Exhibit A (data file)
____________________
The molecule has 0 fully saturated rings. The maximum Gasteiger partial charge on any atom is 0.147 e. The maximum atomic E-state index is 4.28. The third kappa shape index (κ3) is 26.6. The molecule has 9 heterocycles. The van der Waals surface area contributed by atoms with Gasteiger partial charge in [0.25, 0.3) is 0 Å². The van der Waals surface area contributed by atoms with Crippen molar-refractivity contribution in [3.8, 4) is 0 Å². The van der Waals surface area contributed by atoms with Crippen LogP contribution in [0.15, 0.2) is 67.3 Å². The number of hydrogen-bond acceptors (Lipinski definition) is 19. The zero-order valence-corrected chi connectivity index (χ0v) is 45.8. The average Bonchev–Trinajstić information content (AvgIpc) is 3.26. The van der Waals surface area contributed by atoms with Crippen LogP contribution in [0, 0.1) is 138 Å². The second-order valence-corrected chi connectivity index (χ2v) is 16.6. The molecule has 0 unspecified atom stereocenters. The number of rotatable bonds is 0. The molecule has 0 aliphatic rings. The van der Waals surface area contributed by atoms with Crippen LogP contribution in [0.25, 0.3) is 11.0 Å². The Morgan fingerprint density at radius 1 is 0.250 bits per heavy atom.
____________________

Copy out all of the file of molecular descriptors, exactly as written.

The molecule has 0 fully saturated rings. The maximum Gasteiger partial charge on any atom is 0.147 e. The maximum atomic E-state index is 4.28. The third kappa shape index (κ3) is 26.6. The molecule has 9 heterocycles. The van der Waals surface area contributed by atoms with Gasteiger partial charge in [0.25, 0.3) is 0 Å². The van der Waals surface area contributed by atoms with Crippen molar-refractivity contribution in [3.8, 4) is 0 Å². The van der Waals surface area contributed by atoms with Crippen LogP contribution in [0.15, 0.2) is 67.3 Å². The number of hydrogen-bond acceptors (Lipinski definition) is 19. The zero-order valence-corrected chi connectivity index (χ0v) is 45.8. The average Bonchev–Trinajstić information content (AvgIpc) is 3.26. The van der Waals surface area contributed by atoms with Crippen LogP contribution in [0, 0.1) is 138 Å². The second-order valence-corrected chi connectivity index (χ2v) is 16.6. The molecule has 0 unspecified atom stereocenters. The number of rotatable bonds is 0. The molecule has 0 aliphatic rings. The van der Waals surface area contributed by atoms with Crippen LogP contribution in [0.25, 0.3) is 11.0 Å². The Morgan fingerprint density at radius 1 is 0.250 bits per heavy atom.